The differential diagnosis of cecal ulcer depends largely on the nature of the patient population. Without symptoms of acute illness, such as fever and abdominal pain, the causes may be narrowed down to chronic inflammatory diseases. In our cohort, none of the patients reported gastrointestinal symptoms. Moreover, all 24 patients had a normal white blood cell count and hemoglobin level. Only one patient with colonic tuberculosis had an elevated C-reactive protein level (4.47 mg/dL). Guaiac-based fecal occult blood test was trace positive in only one patient and negative in the rest. This observation was consistent with a previous report by Rodriguez-Lago et al. showing that 23% of patients had a negative fecal immunochemical test 2 years before inflammatory bowel disease was diagnosed . Early detection of preclinical disease may be the reason that the cases in our study had normal laboratory data. In such cases, the endoscopic features of asymptomatic patients with a significant disease may not be as typical as those of their symptomatic counterparts. For example, one report of 69 patients with intestinal tuberculosis showed that up to 32.8% presented with ileocecal valve deformities and as high as 44.8% patients presented with luminal stenosis, either in the terminal ileum or other parts of the intestine . In our two cases, the endoscope could pass through the ileocecal valve without resistance and other specific findings of intestinal tuberculosis, such as patulous ileocecal valve, were not observed [12, 13].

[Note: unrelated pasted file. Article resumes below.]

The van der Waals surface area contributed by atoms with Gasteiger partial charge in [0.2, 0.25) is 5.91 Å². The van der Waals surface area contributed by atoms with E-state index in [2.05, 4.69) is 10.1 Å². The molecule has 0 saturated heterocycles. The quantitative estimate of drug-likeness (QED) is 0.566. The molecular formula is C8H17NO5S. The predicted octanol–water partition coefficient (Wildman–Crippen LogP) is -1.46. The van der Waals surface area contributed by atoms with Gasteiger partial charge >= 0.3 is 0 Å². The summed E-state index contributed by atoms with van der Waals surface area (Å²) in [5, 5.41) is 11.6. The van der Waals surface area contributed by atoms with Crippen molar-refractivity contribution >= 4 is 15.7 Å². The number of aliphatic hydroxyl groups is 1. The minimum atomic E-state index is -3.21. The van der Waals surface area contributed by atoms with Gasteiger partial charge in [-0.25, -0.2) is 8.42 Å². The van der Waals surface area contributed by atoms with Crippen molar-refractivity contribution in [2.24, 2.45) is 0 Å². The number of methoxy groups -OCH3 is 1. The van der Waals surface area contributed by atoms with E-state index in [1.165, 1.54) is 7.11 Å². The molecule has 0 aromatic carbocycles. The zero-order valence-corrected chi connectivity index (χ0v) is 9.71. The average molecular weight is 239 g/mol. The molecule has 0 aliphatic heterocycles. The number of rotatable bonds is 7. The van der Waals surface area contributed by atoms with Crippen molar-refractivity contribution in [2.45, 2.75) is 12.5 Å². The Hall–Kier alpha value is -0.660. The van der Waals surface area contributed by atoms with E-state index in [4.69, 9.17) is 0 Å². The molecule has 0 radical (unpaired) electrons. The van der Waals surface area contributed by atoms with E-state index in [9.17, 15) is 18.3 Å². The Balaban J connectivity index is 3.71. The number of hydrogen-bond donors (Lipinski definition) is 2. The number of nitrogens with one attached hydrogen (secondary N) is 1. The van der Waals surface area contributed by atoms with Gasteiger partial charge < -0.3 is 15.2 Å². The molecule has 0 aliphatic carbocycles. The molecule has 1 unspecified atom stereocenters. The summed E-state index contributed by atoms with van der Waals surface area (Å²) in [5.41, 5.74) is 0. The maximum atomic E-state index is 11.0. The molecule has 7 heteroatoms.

The diagnosis of intestinal tuberculosis is typically made by the evidence of a typical histological picture. For example, granuloma could be found in up to 73% of patients with a diagnosis of intestinal tuberculosis (50 out of 68 patients) . In our cases, the first patient had typical histological findings in the initial endoscopic exam, including granulomatous inflammation and positive acid-fast stain bacilli. In the second case, however, the diagnosis was obscure. The endoscopic biopsies were performed 3 times and results were all inconclusive. Tuberculosis cultures of endoscopic samples were also negative. The diagnosis was made based on positive quantiFERON test and complete remission after antituberculosis medications.
Atypical presentation was also reported in the early course of ulcerative colitis. A previous study reported that up to 19.2% (46 out of 240 cases) of ulcerative colitis cases had an atypical distribution, such as appendiceal orifice inflammation in the initial endoscopic exam . The case of ulcerative colitis in our study had only peri-appendiceal and terminal ileum ulcers initially. The diagnosis was not made until 3 years later when bloody stool occurred and the presence of a typical endoscopic picture of proctitis was observed.